I sincerely hope Cordell Tinch takes a deep breath, finds his focus and will be able to call Coffeyville Community College in Kansas home, at least for a time, because the immensely talented former Bay Port product, state champion and record-setter has the potential to be amazing on the national stage.

I, and likely many others, hope that he wants that too.

Because wherever he has gone, he has succeeded, but just not for long enough to leave a truly lasting mark. He was a football and track star at Bay Port and his 2017 WIAA state track meet is truly the stuff of legend and maybe one of the best of all time.

Competing in every jump except the pole vault as well as the 110 high hurdles, Tinch very nearly came out with four WIAA championships, as it was, his performances were dizzying and marked with high drama.

His dual with future state and Big 10 Conference champion James Carter of Oak Creek in the D1 long and triple jumps were the stuff of Hollywood scripts. In the long jump, Carter landed two jumps out of the gate over 23 feet with a best of 23-6, which wins about 90-95 percent of the time at state. Tinch, on the other hand, landed four jumps in the 22-foot range before bypassing 23 feet all-together on his final two efforts, landing a winning effort of 24-2 1/2 on his fifth jump and just for fun adding another 24-footer on his final try.

To put that in perspective, Tinch, with those two jumps, became only the third person to land a 24 foot jump at the state meet ever. The only others were Marcus Jenkins of Bradley Tech in 2008 (24-4) and the late legend Larry Franklin of Madison Central, whose 25- 1/2 has been unassailable since 1965.

Carter finished in second, while 2016 champ Shon Pratcher Jr. of Germantown, who landed an astounding wind-aided 24-3 1/2 at the North Shore Conference championships a few weeks before state, could do no better than third, despite landing three jumps better than his winning 2016 effort of 23- 1 3/4. His best this day was still a superior 23-4 1/4.

In fact, this was without a doubt, the best long jump field in state history. It took a leap of over 23 feet to earn a top six medal. Wisconsin Rapids’ Isaiah Westfall had to hit 23 feet even to claim that sixth and final podium spot. It was a leap, to put it in proper perspective, which would have won every state title but one from 1895 to 1952.

Pratcher is now a senior at Western Carolina University and is finishing out his track career on an excellent note having won the Southern Conference Indoor track title in the long jump in February 2021 with an effort of 23-9 1/2.

Also in the state D1 long jump in 2017, a total of 11 competitors went over 22 feet, a distance that medals about 99 percent of the time at the WIAA state meet. So pity poor Kyle Weiland of Baraboo, who flew an excellent 22-3 3/4 and didn’t even make the top 10 finals!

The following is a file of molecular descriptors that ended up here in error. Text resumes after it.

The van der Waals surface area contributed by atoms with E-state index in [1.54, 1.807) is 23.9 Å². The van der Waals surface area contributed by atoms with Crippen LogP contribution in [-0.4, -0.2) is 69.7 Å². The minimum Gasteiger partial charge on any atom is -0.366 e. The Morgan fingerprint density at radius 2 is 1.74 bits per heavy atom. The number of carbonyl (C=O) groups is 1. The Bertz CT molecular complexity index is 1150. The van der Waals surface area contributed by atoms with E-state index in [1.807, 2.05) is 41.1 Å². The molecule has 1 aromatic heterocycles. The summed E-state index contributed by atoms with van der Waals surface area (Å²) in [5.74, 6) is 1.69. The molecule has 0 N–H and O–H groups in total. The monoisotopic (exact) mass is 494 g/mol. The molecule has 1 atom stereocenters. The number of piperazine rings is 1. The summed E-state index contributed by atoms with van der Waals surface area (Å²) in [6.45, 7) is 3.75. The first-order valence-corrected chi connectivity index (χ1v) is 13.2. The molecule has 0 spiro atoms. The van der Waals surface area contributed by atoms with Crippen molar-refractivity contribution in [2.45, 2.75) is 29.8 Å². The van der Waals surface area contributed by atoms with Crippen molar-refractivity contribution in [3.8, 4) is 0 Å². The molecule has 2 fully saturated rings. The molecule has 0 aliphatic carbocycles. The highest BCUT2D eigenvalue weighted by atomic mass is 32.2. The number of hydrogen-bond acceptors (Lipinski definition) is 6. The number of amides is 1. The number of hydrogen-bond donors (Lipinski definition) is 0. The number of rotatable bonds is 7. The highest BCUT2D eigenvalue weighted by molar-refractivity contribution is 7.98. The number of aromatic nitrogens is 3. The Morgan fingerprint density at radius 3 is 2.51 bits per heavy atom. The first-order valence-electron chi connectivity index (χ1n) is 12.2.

Tinch and Carter’s other match-up in the triple jump proved to be even more dramatic in its execution and was record setting in its conclusion. Tinch, who had qualified third for state out of sectional (Carter was first), had nudged his way into the finals with a final trials effort of 44-4 while Carter came out of the prelims with a fine 46-10.

But just like his long jump, Tinch saved the best for last. He got into second with a 46-8 on his first effort in the finals, and then took off for the far reaches of nearby Minnesota when he claimed the state title and took down Josh Dixon of Cedarburg’s nine-year old record of 49- 1/4 with a 49- 2 1/4 showing on his last effort.

Carter did his best, but his 48-6 1/2 last gasp hop, skip and very long jump came up just short. And again, to put that in perspective, with that effort, Carter would have won every state title since the event’s inception, except Dixon’s previous 2012 record. It would have even beaten the original standard of 48-6 1/4 set in 1983 by one of the Mt. Rushmore’s of Wisconsin track excellence Olympic champion Ken Harrison of Brookfield Central!

How much confidence did Tinch have going into those final rounds? Just consider his comments to Scott Venci of the Green Bay Press Gazette afterward about his duel with Carter.

“It was tough, with this head wind we had,” he told Venci. “We were all complaining about it. But everybody was putting up good numbers, and right before the last jump, I walked over to the guy leading (Carter) and said, ‘Hey, you don’t mind if I put one out there for you to have to chase down, do you?’”

Chutzpah to be sure, but he backed it up!

Even Tinch’s near-misses in 2017 were remarkable. In the high jump, he finished second with a height of 6-8 to two-time champ Jack Herkert of Verona and in the 110 high hurdles, he posted the fastest time in the trials with a 14.29 showing only to come up just .03 short of another state title when he lost to West Allis Central’s Kelvon Johnson (14.56) in a blanket finish that saw the first four finishers all hit the line within .08 of a second of one another.

He carried that spectacular track season over to a sensational fall of 2017 football season, where he was the leading receiver for the high-octane Pirates’ offense (which averaged nearly 47 points a game), finishing with 70 catches for 964 yards and nine TDs. In Bay Port’s wild 57-51 overtime win over Stevens Point in a WIAA level 2 playoff game, Tinch even returned a kickoff for a TD.